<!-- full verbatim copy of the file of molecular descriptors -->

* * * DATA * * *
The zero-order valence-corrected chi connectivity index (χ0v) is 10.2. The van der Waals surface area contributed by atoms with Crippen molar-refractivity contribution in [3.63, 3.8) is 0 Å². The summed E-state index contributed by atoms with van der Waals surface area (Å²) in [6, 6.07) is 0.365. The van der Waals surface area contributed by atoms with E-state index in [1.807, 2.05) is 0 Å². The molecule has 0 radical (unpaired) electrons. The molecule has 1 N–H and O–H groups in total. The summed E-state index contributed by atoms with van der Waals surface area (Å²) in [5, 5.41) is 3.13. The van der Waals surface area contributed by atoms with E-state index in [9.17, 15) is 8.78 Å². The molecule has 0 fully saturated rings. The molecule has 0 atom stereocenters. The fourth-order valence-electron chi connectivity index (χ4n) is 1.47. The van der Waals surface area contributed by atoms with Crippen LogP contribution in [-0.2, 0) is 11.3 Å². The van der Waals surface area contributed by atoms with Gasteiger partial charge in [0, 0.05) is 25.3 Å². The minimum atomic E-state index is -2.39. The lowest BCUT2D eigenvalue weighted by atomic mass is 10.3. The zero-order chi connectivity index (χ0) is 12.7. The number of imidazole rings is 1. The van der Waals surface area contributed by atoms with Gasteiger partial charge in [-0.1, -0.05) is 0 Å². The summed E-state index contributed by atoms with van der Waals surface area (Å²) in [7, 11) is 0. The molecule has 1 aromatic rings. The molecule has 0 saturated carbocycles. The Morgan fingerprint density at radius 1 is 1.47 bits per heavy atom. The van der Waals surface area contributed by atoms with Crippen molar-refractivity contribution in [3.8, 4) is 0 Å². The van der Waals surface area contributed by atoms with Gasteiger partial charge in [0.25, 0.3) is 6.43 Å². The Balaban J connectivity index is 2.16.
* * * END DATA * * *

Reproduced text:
The zero-order valence-corrected chi connectivity index (χ0v) is 10.2. The van der Waals surface area contributed by atoms with Crippen molar-refractivity contribution in [3.63, 3.8) is 0 Å². The summed E-state index contributed by atoms with van der Waals surface area (Å²) in [6, 6.07) is 0.365. The van der Waals surface area contributed by atoms with E-state index in [1.807, 2.05) is 0 Å². The molecule has 0 radical (unpaired) electrons. The molecule has 1 N–H and O–H groups in total. The summed E-state index contributed by atoms with van der Waals surface area (Å²) in [5, 5.41) is 3.13. The van der Waals surface area contributed by atoms with E-state index in [9.17, 15) is 8.78 Å². The molecule has 0 fully saturated rings. The molecule has 0 atom stereocenters. The fourth-order valence-electron chi connectivity index (χ4n) is 1.47. The van der Waals surface area contributed by atoms with Crippen LogP contribution in [-0.2, 0) is 11.3 Å². The van der Waals surface area contributed by atoms with Gasteiger partial charge in [0, 0.05) is 25.3 Å². The minimum atomic E-state index is -2.39. The lowest BCUT2D eigenvalue weighted by atomic mass is 10.3. The zero-order chi connectivity index (χ0) is 12.7. The number of imidazole rings is 1. The van der Waals surface area contributed by atoms with Gasteiger partial charge in [-0.1, -0.05) is 0 Å². The summed E-state index contributed by atoms with van der Waals surface area (Å²) in [7, 11) is 0. The molecule has 1 aromatic rings. The molecule has 0 saturated carbocycles. The Morgan fingerprint density at radius 1 is 1.47 bits per heavy atom. The van der Waals surface area contributed by atoms with Crippen molar-refractivity contribution in [3.8, 4) is 0 Å². The van der Waals surface area contributed by atoms with Gasteiger partial charge in [0.25, 0.3) is 6.43 Å². The Balaban J connectivity index is 2.16.